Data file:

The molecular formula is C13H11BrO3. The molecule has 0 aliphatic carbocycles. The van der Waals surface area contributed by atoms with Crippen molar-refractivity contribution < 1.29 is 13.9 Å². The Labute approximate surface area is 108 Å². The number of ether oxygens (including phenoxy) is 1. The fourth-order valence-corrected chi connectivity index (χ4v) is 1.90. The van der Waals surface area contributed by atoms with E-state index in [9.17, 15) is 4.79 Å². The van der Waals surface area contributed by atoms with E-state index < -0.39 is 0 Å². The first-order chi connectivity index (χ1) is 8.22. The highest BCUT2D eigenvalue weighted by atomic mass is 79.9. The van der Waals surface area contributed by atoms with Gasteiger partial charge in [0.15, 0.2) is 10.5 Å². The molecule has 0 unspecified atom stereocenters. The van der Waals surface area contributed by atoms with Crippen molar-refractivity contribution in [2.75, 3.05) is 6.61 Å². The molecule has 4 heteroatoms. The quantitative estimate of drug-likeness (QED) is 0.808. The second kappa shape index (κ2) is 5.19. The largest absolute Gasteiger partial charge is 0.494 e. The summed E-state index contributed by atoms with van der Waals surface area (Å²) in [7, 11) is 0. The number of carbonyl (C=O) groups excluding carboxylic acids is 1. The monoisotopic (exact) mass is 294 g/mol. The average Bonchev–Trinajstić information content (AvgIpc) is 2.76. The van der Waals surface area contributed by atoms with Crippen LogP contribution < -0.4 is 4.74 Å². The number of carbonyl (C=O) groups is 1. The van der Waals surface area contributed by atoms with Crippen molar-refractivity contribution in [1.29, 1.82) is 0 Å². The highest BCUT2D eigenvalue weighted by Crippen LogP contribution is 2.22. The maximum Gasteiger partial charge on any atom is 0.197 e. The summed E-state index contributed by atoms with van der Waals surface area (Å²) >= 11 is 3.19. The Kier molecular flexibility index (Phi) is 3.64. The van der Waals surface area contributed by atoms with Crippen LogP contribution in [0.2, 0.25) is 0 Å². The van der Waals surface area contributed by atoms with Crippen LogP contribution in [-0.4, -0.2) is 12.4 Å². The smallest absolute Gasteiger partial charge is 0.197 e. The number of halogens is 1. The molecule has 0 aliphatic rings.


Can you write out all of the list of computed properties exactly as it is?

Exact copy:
The molecular formula is C13H11BrO3. The molecule has 0 aliphatic carbocycles. The van der Waals surface area contributed by atoms with Crippen molar-refractivity contribution < 1.29 is 13.9 Å². The Labute approximate surface area is 108 Å². The number of ether oxygens (including phenoxy) is 1. The fourth-order valence-corrected chi connectivity index (χ4v) is 1.90. The van der Waals surface area contributed by atoms with E-state index in [9.17, 15) is 4.79 Å². The van der Waals surface area contributed by atoms with E-state index < -0.39 is 0 Å². The first-order chi connectivity index (χ1) is 8.22. The highest BCUT2D eigenvalue weighted by atomic mass is 79.9. The van der Waals surface area contributed by atoms with Gasteiger partial charge in [0.15, 0.2) is 10.5 Å². The molecule has 0 unspecified atom stereocenters. The van der Waals surface area contributed by atoms with Crippen molar-refractivity contribution in [2.75, 3.05) is 6.61 Å². The molecule has 4 heteroatoms. The quantitative estimate of drug-likeness (QED) is 0.808. The second kappa shape index (κ2) is 5.19. The largest absolute Gasteiger partial charge is 0.494 e. The summed E-state index contributed by atoms with van der Waals surface area (Å²) in [7, 11) is 0. The number of carbonyl (C=O) groups excluding carboxylic acids is 1. The monoisotopic (exact) mass is 294 g/mol. The average Bonchev–Trinajstić information content (AvgIpc) is 2.76. The van der Waals surface area contributed by atoms with Crippen LogP contribution < -0.4 is 4.74 Å². The number of carbonyl (C=O) groups is 1. The van der Waals surface area contributed by atoms with Crippen molar-refractivity contribution in [1.29, 1.82) is 0 Å². The highest BCUT2D eigenvalue weighted by Crippen LogP contribution is 2.22. The maximum Gasteiger partial charge on any atom is 0.197 e. The summed E-state index contributed by atoms with van der Waals surface area (Å²) >= 11 is 3.19. The Kier molecular flexibility index (Phi) is 3.64. The van der Waals surface area contributed by atoms with Crippen LogP contribution in [0.2, 0.25) is 0 Å². The van der Waals surface area contributed by atoms with Crippen LogP contribution in [-0.4, -0.2) is 12.4 Å². The smallest absolute Gasteiger partial charge is 0.197 e. The number of halogens is 1. The molecule has 0 aliphatic rings.